Poetry Review: Thomas Lux’s Child Made of Sand

by Liv Lansdale

Lux’s writing is luminous, and his riotous twelfth book, Child Made of Sand, is no exception.

Titles like “Ermine Noose,” “The Little Three-handed Engine That Could,” and “The Anti-Lunarian League” won me over even before I read the first line of the book: “always leave quenched,” or realized it was about tear-drinking moths. I completely agree with Booklist when they laud his ability to “laugh at life without diminishing or dismissing its consequences.” Still, they gloss over an uncomfortable truth: For all his wackiness, (one poem features a frozen ball of snakes, another explores how it would feel to be beaten by cops with a phonebook), Lux is somewhat predictable.

Not to issue a condemnation. As any good poet knows, there’s something to be said for pied beauty. But my issue with the collection is that its unevenness results from over-adherence to a single formula. He opens with a quirk – a knife showing up on a sonogram, or the notion of Wordsworth’s writing being interrupted by a delivery of dung– then grants us something familiar – a quote from “Intimations of Immortality,” a mentioning of mother’s milk – then ties it together in a meditation on the nature of art or the root of evil. 

The poems are vigorous little trains, as the one title suggests, but some think they can when they can’t. When the quirk is inadequately compelling, the rest of the poem suffers. Take “Outline for my Memoir,” in which the narrator summarizes his life in a few sentences. Aside from the line, “My thirties? Wore funny glasses,” there’s little nuance – just a broken heart in high school, joy at the birth of his daughter, standard memoir fare. At one point the speaker tells us his “vital signs are vital,” but even so, the poem itself lacks vigor. It ends with the prediction that the memoir will be “novella-sized,” and all we feel is relief that it won’t be the novel.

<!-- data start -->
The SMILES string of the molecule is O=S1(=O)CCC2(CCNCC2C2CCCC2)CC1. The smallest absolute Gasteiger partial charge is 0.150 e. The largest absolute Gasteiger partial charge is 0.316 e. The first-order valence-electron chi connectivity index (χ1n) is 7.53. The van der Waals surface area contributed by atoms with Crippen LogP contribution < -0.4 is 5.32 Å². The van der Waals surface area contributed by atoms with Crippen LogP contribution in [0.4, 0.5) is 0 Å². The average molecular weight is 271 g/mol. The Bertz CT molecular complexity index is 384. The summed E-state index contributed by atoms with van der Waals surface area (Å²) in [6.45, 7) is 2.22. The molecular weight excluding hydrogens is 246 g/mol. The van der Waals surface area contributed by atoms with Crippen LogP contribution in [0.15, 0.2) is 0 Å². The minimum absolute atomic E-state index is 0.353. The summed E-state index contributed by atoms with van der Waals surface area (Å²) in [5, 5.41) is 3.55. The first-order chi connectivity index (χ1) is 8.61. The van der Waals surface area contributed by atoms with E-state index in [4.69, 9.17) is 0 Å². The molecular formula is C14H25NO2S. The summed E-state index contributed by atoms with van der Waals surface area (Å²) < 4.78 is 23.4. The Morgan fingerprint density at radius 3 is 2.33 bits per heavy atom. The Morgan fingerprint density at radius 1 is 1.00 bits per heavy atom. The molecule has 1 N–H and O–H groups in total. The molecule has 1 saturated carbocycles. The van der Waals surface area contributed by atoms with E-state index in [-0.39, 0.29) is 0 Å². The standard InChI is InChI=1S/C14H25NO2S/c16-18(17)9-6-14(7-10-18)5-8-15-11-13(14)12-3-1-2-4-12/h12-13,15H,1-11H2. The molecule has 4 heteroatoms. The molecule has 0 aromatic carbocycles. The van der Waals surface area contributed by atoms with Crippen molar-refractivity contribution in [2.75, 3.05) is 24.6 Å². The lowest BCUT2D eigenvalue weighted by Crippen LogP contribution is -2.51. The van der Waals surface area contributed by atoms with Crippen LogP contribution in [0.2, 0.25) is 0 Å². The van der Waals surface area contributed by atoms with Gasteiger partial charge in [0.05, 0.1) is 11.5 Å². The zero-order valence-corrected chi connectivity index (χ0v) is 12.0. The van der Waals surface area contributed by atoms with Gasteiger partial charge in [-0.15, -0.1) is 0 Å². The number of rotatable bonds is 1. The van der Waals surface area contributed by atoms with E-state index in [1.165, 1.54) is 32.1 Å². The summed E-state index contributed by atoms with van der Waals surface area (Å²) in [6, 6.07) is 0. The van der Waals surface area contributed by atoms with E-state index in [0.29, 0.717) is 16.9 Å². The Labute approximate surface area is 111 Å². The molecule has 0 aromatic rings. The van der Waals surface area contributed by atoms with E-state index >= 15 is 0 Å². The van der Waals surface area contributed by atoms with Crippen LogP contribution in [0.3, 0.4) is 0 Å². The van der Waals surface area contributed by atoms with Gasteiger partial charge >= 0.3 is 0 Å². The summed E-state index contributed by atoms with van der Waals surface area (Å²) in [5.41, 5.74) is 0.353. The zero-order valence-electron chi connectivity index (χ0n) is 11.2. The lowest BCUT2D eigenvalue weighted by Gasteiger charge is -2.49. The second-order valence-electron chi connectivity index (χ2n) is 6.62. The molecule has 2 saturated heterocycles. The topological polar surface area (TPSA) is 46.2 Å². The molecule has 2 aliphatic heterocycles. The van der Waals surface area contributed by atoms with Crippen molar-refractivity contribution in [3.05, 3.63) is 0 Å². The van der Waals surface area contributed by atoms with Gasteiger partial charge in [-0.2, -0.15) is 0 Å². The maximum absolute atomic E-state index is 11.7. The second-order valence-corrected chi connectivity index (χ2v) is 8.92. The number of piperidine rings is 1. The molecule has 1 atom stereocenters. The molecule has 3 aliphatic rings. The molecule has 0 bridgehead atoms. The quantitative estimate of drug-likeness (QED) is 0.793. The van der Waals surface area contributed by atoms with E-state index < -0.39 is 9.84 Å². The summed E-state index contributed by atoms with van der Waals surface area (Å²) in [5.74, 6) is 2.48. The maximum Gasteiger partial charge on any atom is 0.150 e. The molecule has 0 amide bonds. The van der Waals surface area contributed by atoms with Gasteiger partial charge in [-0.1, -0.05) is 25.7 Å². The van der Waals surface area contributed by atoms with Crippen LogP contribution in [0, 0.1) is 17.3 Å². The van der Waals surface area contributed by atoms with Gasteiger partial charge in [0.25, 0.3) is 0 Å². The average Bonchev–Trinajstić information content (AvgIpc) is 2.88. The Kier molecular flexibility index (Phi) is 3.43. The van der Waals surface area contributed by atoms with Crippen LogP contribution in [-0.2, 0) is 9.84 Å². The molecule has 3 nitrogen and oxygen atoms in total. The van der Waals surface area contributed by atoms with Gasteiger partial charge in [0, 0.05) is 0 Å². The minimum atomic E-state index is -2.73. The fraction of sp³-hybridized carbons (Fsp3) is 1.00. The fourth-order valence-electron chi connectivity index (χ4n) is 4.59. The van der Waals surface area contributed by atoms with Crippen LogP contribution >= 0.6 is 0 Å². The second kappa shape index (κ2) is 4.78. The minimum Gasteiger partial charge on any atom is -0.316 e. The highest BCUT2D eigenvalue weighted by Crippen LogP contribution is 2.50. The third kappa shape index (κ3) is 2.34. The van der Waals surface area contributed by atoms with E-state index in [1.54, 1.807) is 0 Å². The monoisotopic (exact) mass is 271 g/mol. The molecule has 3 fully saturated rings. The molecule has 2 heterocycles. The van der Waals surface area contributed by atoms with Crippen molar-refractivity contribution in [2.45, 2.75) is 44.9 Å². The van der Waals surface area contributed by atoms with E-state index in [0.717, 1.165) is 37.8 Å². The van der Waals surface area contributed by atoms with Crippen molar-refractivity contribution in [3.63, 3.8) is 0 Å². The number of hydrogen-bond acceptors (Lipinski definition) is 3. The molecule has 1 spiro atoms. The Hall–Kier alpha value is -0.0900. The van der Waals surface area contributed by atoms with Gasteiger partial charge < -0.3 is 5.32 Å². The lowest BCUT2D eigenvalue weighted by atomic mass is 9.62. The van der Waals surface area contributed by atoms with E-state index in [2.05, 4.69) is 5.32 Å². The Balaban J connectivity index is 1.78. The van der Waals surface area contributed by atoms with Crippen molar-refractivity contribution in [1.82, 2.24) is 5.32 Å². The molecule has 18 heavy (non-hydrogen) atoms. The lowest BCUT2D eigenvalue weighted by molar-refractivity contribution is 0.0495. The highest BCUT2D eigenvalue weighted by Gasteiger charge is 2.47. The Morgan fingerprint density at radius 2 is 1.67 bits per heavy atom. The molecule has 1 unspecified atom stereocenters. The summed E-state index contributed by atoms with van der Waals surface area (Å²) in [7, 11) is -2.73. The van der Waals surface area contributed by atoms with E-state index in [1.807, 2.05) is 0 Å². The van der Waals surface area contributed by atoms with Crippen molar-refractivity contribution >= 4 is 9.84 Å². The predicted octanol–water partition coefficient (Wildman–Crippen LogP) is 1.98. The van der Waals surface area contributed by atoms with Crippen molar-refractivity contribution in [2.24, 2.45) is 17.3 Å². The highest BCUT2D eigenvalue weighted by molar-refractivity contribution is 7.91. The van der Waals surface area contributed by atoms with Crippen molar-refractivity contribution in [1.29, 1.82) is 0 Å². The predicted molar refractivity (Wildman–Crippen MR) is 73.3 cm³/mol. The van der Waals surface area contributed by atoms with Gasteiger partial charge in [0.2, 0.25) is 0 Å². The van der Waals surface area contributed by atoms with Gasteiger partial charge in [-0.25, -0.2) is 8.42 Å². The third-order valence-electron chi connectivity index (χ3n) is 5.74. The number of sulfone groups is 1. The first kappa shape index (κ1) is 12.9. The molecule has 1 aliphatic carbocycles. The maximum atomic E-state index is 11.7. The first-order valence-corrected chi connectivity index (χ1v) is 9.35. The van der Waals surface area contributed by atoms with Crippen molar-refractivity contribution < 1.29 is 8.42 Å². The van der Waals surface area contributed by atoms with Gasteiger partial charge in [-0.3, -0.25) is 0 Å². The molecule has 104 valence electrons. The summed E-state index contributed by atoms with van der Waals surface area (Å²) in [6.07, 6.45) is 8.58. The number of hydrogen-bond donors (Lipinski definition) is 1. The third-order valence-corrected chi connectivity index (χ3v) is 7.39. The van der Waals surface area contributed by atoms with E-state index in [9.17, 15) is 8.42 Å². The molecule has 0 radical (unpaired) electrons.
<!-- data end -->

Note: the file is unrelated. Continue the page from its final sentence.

As with any individual poem, the problem with a formula is that with enough repetition, the trick inevitably draws attention to itself. Lux remains, to be sure, an expert magician. But because these weaker poems diminish the punch of the strong, one would like to see him experiment more adventurously.